C74.1C79.7D09.3D35.0D44.1D49.7
»Neoplasm, neoplastic
  »cortex
C74.0C79.7D09.3D35.0D44.1D49.7
»Neoplasm, neoplastic
  »cortex
    »adrenal
C74.0C79.7D09.3D35.0D44.1D49.7
»Neoplasm, neoplastic
  »medulla
C74.1C79.7D09.3D35.0D44.1D49.7
»Neoplasm, neoplastic
  »medulla
    »adrenal
C74.1C79.7D09.3D35.0D44.1D49.7
»Neoplasm, neoplastic
  »suprarenal
C74.9C79.7D09.3D35.0D44.1D49.7
»Neoplasm, neoplastic
  »suprarenal
    »capsule
C74.9C79.7D09.3D35.0D44.1D49.7
»Neoplasm, neoplastic
  »suprarenal
    »cortex
C74.0C79.7D09.3D35.0D44.1D49.7
»Neoplasm, neoplastic
  »suprarenal
    »gland
C74.9C79.7D09.3D35.0D44.1D49.7
»Neoplasm, neoplastic
  »suprarenal
    »medulla
C74.1C79.7D09.3D35.0D44.1D49.7

Patient Education


Adrenal Gland Disorders

What are adrenal glands?

Your adrenal glands are two small organs that sit on top of each kidney. The adrenal glands make different types of hormones you need to stay alive and healthy. Hormones are chemicals that travel in your bloodstream and control how different parts of your body work.

The adrenal glands make the hormones cortisol, aldosterone, adrenaline, and noradrenaline. They also make hormones that your body uses to make sex hormones (estrogen and testosterone). All of these hormones do many important jobs, including:

What are adrenal gland disorders?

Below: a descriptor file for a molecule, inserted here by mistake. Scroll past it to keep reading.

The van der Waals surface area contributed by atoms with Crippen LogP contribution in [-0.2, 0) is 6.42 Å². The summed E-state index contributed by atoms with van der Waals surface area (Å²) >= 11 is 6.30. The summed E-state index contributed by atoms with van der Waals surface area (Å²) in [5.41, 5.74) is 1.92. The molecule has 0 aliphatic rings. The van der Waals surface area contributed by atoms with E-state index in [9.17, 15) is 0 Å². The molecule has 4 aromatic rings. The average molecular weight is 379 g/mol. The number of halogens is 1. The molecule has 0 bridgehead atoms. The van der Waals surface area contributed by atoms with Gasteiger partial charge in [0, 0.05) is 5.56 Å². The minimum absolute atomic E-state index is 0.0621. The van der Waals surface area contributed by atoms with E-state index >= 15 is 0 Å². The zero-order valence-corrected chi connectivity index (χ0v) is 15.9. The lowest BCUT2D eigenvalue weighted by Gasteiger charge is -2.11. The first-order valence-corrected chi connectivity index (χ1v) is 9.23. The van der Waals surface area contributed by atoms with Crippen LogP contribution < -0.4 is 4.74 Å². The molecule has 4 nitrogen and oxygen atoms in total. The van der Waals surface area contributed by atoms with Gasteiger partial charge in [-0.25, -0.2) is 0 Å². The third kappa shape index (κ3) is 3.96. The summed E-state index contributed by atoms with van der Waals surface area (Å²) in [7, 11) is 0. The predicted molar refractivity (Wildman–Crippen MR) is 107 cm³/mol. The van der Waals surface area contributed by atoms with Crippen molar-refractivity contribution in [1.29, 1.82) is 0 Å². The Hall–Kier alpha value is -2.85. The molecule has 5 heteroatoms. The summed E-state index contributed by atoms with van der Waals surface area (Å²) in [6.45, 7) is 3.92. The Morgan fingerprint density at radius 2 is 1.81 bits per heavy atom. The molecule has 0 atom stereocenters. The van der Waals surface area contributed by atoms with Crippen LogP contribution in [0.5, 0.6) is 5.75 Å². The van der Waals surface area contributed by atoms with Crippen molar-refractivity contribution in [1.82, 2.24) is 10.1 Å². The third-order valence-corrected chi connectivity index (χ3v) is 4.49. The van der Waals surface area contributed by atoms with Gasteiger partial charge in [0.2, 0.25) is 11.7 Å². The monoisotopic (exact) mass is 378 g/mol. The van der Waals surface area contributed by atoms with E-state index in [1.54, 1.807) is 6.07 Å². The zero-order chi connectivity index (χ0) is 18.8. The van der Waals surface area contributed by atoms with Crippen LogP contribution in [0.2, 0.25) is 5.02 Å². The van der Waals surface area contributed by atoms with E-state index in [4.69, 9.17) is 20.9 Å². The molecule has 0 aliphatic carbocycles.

When you have an adrenal gland disorder, your body makes too much or too little of one or more hormones. The symptoms depend on the type of problem you have and how much it affects the hormone levels in your body.

There are many types of adrenal gland disorders, including:

What causes adrenal gland disorders?

The cause of adrenal gland disorders depends on the type of disorder you have. Causes can include:

In many cases the cause of the problem isn't clear.

How are adrenal gland disorders diagnosed?

Health care providers use different tests to check for adrenal disorders depending on your symptoms and health history. For example, you may have tests of your blood, urine (pee), or saliva (spit). These tests check your hormone levels. Your provider may order x-rays, CT scans, or MRI scans to look for tumors.

What are the treatments for adrenal gland disorders?

Different types of adrenal gland disorders have different treatments. They include medicines and surgery. Radiation therapy is sometimes a treatment for tumors. There are treatments to cure certain adrenal gland disorders. For other disorders, treatments can manage your symptoms.

NIH: National Institute of Child Health and Human Development


[Learn More in MedlinePlus]

Benign Tumors

Tumors are abnormal growths in your body. They can be either benign or malignant. Benign tumors aren't cancer. Malignant ones are. Benign tumors grow only in one place. They cannot spread or invade other parts of your body. Even so, they can be dangerous if they press on vital organs, such as your brain.

Tumors are made up of extra cells. Normally, cells grow and divide to form new cells as your body needs them. When cells grow old, they die, and new cells take their place. Sometimes, this process goes wrong. New cells form when your body does not need them, and old cells do not die when they should. These extra cells can divide without stopping and may form tumor.

Treatment often involves surgery. Benign tumors usually don't grow back.

NIH: National Cancer Institute


[Learn More in MedlinePlus]

Code History